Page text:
Wood is one of our most precious resources and one that we become intimate with in so many ways that it’s literally in-grained in us. I do my wood working with a chainsaw but I really admire the artists and carpenters that make beautiful and useful things with wood.
Ben Johnson recently introduced me to The Woodwright’s Shop with Roy Underhill.
“Knowledge is one thing; understanding is another. Wood responds to the hands of man in somewhat predictable ways. And the response of wood to the steel blade forms patterns in human behavior. We are creators and teachers. The confidence of humankind is based not on superior strength or speed but on our abilities to shape the materials of our environment and to communicate our experiences. With each swing of the axe, each joining of the wood, you build and preserve within you the living memory of this timeless trade. The satisfaction you gain is well deserved.” —Roy Underhill
Check out this marvelous show: The Spirit of Woodcraft “Join in Thoreau’s search for moral lessons deep in the grain of the wood.”, for an example of Roy at his finest.
Back home at The Springs, on a recent walk with Jim Davee and Zach Kastern, we were discussing the boardwalks and bridges that need creating or repairing and Jim suggested that we recycle the wood from the black locust trees that we girdled and use it for building these structures. He followed up on this with the DNR and got their approval. This idea really sparked Ben Johnson’s imagination and he is collecting scrap wood from his job (below) and acquiring the tools we’ll need. His excitement is infectious and I’m glad things did not work out with the last carpenter we tried to enlist for the job. It will be a lot more fun to build things ourselves with wood from The Springs. Super Friend♥ Rich Csavoy built his own house just a mile or so north of The Springs and he is always ready give his time and talents. Anne Korman, Assistant Superintendent of the Southern Unit of the Kettle Moraine State Forest, has a lead on a skilled carpenter that wants to help us too.
Long-time followers of this blog may remember way back in November 2012, when Randy Shilling came out to The Springs to salvage some red oak, hickory and cherry that I had cut from an area near the Indian Spring to open the views out west to the Scuppernong River Habitat Area. The wood is finally seasoned enough for Randy to work with it. Check out this beautiful hickory mortar.
Despite my relentless attack against buckthorn, in the hands of a skilled wood turner like Randy, it can take on very attractive forms as seen below in these wine bottle stoppers.
Here are some rhythm sticks that my friend Danny Aukofer turned for me from some buckthorn firewood he picked up from our stash at the Hartland Marsh.
I’m looking forward to doing some creative wood working with my Super Friends♥ at The Springs this year!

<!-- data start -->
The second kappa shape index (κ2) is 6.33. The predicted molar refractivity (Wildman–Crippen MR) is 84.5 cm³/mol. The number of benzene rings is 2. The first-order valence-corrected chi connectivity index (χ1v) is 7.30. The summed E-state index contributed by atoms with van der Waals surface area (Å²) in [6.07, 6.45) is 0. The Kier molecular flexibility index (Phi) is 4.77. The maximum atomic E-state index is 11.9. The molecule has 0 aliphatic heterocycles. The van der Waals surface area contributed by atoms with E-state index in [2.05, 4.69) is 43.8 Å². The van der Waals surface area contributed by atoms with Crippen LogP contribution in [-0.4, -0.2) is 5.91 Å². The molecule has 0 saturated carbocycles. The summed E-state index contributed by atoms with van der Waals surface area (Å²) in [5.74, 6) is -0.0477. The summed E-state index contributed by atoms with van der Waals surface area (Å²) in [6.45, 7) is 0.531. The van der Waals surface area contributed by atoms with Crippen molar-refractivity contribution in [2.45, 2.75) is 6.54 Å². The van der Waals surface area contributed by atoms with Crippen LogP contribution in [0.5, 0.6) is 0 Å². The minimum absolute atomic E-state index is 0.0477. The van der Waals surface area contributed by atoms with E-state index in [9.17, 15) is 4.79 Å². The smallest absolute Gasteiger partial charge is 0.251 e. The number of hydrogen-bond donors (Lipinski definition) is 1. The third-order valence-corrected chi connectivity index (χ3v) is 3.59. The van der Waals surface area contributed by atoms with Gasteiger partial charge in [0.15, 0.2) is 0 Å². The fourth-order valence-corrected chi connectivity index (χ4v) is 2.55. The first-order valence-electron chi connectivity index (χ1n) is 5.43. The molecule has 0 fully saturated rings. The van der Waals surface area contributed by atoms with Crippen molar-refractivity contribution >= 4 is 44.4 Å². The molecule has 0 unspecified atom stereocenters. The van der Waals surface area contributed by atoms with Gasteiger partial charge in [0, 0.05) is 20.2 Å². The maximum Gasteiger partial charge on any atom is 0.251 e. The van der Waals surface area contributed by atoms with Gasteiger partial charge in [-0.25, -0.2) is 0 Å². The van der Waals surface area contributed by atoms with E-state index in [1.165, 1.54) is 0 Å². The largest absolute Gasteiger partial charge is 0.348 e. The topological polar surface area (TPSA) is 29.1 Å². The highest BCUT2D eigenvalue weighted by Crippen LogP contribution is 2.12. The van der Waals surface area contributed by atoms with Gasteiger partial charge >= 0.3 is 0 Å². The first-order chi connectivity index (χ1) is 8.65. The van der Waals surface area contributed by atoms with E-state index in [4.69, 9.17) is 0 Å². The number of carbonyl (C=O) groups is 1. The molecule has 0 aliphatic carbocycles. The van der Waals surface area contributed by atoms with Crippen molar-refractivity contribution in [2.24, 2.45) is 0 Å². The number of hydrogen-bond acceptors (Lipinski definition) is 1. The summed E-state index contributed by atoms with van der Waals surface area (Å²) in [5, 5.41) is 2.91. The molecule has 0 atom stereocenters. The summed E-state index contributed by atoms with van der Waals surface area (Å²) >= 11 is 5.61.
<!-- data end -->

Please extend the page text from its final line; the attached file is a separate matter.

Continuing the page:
In the meantime, I’m still working in the Buckthorn Alley and I cut many a nasty tree there yesterday. Here is how it looked after I got a fire started and before I began cutting.
The winds blew and the snow and buckthorn fell. The shots below are in the same perspective order as those above.
I’m going to focus on the south side of the trail to open the views into the interior wetlands while the ground is still frozen. Hopefully, I’ll finish the north side of the trail as well.
Here is a broader view of the area I worked on yesterday.
The view from the old barn site.
Save the date! Pati and I are having an open house on February 16th from 2:00pm – 8:00pm at our home in Milwaukee. We want to thank all the Super Friends♥ of the Scuppernong Springs. I’ll be sending out invitations via email soon. If you want to come and I don’t have your email, please contact me. We’ll have a nice fire going in the back yard!
See you at The Springs!
Anticipation for spring is a rough one.
“As the days become warmer and brighter, nature rouses from her winter slumber and looks ahead to the new growth of spring. The Wood, which has been at rest, storing and concentrating its energy under a winter blanket, now bursts forth with new buds, new life piercing Earth’s crust. The swelling Wood of spring initiates rebirth – a surge of rising energy, like the young lamb staggering up to nurse, like the dandelion whose growing edge can burst through concrete if it must. Wood is the energy of youth and growth: a new beginning, a vision of a whole new cycle. The Wood energy of spring is an expression of life at its strongest.” – lifted for our academic pursuits at – http://www.5elements.com/docs/elements/wood.html
Thanks for that interesting perspective Ben. The link goes on to say “If we have followed nature’s way and taken a winter rest, we too emerge into spring “raring to go,” with clear vision and a sense of purpose.” I’m too hyper to rest during the Winter. I’m “raring to go” NOW!